Pine Leaf Adgelgid – Pineus pinfoliae

Pine Leaf Adgelgid (Pineus pinfoliae)

Latin Name: Pineus pinifoliae (Fitch)

Common Name: Pine Leaf Adgelgid


The pine leaf adelgid is an aphid-like bug that may be found all across the white pine area. Red and black spruces, which are recurrent hosts, create harmless cone-like galls. White pine is harmed every two years; minor infestations inflict minimal harm, but repeated strong attacks might result in death. Trees that have been subjected to severe assaults are frequently disfigured.

Hosts plants:

The major hosts are red and black spruce. The alternative host is the eastern white pine.

Territory: Pine Leaf Adgelgid are a kind of adgelgid native across Canada and the northeastern United States.

Damage insect cause:

Nymphs of white pine and red and black spruce spread from one tree to another. It forms galls or swellings on each tree’s new shoots and then spreads to the other trees’ shoots. Spruce galls are unattractive, but they do little harm to the tree. However, a severe nymph infestation on white pine will kill the current year’s shoots in late summer, and a moderate infestation would likely kill them the following spring.

Description about Leafminers:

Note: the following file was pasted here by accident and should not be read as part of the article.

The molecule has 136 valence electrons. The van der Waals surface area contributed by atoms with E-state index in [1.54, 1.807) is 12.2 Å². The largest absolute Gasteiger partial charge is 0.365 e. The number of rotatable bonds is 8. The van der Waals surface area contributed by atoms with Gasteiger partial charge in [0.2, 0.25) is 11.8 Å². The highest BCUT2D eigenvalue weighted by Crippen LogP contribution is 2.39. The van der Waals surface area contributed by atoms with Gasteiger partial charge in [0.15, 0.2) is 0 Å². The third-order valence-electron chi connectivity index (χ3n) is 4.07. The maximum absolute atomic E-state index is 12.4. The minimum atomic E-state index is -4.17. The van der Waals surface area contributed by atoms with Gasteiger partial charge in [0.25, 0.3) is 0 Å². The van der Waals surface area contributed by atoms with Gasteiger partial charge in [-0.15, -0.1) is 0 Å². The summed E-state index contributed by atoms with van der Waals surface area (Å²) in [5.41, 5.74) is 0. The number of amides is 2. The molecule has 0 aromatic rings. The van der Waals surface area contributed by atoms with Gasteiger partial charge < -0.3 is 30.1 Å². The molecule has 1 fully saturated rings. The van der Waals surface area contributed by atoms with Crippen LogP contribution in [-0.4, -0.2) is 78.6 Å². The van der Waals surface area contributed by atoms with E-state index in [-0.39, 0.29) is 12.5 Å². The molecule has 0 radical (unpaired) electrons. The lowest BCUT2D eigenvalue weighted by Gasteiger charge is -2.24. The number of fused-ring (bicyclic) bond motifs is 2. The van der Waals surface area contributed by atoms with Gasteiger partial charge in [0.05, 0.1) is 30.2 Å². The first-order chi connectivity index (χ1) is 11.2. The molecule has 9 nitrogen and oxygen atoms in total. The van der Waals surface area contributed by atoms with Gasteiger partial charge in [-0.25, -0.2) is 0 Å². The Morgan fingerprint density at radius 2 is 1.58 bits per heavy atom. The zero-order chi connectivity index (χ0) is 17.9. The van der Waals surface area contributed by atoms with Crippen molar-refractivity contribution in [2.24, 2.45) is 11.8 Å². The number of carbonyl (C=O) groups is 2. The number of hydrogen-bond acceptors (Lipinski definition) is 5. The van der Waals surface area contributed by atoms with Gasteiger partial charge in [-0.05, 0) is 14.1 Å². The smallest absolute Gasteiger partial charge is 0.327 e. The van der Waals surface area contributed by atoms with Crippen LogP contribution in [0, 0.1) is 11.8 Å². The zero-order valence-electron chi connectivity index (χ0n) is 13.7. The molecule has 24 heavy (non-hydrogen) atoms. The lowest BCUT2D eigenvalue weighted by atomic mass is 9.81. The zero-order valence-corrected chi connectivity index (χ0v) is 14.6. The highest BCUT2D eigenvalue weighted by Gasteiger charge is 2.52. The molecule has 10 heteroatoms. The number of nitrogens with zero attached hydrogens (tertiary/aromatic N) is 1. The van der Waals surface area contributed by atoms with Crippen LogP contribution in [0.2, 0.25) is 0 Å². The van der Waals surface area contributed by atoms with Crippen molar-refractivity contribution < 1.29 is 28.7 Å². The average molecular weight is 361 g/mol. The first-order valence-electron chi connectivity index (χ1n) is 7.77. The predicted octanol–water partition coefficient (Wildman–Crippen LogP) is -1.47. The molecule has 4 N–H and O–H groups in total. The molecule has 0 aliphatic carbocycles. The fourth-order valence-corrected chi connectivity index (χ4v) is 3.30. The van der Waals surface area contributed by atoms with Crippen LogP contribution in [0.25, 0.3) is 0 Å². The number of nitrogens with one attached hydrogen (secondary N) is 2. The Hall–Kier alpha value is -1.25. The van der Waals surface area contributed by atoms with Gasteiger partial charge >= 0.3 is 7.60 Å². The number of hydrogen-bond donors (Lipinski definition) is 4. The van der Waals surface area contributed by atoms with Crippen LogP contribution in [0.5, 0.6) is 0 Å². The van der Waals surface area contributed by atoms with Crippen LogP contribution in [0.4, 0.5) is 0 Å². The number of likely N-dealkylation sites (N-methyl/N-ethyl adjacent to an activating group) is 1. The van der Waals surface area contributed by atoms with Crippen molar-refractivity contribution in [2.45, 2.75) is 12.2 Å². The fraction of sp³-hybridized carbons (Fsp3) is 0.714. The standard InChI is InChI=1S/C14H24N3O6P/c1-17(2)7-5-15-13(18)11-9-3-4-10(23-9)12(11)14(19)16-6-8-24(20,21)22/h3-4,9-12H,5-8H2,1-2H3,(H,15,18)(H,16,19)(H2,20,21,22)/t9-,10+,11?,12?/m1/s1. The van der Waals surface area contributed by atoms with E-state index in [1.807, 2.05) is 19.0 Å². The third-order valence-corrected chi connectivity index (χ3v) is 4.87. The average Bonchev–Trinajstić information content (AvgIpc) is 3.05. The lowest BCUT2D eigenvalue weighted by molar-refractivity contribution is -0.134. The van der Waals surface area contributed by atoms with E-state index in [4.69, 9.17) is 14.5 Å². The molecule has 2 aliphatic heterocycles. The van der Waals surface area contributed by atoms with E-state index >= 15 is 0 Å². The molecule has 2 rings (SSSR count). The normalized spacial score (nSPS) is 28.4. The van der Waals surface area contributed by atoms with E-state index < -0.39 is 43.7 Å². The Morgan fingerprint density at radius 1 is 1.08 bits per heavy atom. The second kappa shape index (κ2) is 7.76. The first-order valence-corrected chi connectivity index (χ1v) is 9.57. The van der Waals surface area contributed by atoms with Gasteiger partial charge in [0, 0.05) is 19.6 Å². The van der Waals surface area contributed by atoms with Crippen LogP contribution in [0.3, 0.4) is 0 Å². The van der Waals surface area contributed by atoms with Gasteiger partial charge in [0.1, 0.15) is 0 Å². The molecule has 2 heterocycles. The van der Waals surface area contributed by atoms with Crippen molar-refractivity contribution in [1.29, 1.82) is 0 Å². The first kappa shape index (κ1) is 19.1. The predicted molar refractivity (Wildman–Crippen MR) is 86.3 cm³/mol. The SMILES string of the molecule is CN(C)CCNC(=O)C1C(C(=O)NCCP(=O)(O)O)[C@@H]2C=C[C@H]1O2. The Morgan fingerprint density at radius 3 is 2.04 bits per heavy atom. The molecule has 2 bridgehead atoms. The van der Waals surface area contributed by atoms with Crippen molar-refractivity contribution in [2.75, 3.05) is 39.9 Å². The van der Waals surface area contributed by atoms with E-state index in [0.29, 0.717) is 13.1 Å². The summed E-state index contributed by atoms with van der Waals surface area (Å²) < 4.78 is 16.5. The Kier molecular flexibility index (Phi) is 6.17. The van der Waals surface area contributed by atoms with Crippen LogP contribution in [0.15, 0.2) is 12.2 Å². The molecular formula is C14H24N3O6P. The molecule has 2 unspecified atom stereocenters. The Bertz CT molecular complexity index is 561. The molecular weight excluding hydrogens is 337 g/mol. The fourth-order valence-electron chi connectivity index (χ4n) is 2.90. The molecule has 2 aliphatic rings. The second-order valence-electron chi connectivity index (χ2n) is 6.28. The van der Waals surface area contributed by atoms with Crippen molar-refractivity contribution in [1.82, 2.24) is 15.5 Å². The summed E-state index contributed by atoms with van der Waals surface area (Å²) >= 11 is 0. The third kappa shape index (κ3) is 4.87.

Leafminer adults are tiny flies that are 0.1 inches (2.5 mm) in length, are black to blue, and have yellow portions on their thorax, legs, and abdomen. At the base of the wings, there is usually a noticeable yellow area. The white eggs are placed just beneath the epidermis of the leaf and hatch in 4 to 6 days. In the mines where they feed, maggot larvae are usually hidden between leaf surfaces; they range in color from yellow to white, are 0.25 to 0.33 inches long, blunt at the back end, and pointed in front. Pupation takes place in mines or underground. The life cycle takes roughly 23 days throughout the summer.

Life History and Habits: 

The pine leaf adelgid has a complicated life cycle that spans two years and includes two hosts and five unique life stages. A winged version of the adelgid is created from the discolored shoots, which flies to spruce and causes the formation of leafy, cone-like galls at the tip of the new growth in the spring. Gall formation on spruce trees may signify a threat of large populations on pine trees the next year.